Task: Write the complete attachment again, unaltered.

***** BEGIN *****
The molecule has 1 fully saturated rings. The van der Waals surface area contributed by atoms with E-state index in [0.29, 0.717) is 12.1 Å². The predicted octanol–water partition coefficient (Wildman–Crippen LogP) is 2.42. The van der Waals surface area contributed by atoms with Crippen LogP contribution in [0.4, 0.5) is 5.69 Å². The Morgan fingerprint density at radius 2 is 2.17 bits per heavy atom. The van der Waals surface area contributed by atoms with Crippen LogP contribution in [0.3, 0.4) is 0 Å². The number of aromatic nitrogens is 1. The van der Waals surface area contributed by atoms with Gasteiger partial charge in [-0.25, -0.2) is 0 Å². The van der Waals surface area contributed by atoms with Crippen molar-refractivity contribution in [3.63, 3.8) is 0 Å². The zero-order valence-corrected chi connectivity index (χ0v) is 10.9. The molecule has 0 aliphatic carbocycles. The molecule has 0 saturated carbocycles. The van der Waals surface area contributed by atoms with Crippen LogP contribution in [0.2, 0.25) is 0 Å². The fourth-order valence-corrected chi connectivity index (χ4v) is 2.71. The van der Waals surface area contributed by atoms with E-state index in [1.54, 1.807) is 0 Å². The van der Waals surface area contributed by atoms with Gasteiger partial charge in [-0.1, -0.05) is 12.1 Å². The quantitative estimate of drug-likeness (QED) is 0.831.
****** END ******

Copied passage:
The molecule has 1 fully saturated rings. The van der Waals surface area contributed by atoms with E-state index in [0.29, 0.717) is 12.1 Å². The predicted octanol–water partition coefficient (Wildman–Crippen LogP) is 2.42. The van der Waals surface area contributed by atoms with Crippen LogP contribution in [0.4, 0.5) is 5.69 Å². The Morgan fingerprint density at radius 2 is 2.17 bits per heavy atom. The van der Waals surface area contributed by atoms with Crippen LogP contribution in [0.3, 0.4) is 0 Å². The number of aromatic nitrogens is 1. The van der Waals surface area contributed by atoms with Gasteiger partial charge in [-0.25, -0.2) is 0 Å². The van der Waals surface area contributed by atoms with Crippen molar-refractivity contribution in [3.63, 3.8) is 0 Å². The zero-order valence-corrected chi connectivity index (χ0v) is 10.9. The molecule has 0 aliphatic carbocycles. The molecule has 0 saturated carbocycles. The van der Waals surface area contributed by atoms with Crippen LogP contribution in [0.2, 0.25) is 0 Å². The fourth-order valence-corrected chi connectivity index (χ4v) is 2.71. The van der Waals surface area contributed by atoms with E-state index in [1.54, 1.807) is 0 Å². The van der Waals surface area contributed by atoms with Gasteiger partial charge in [-0.1, -0.05) is 12.1 Å². The quantitative estimate of drug-likeness (QED) is 0.831.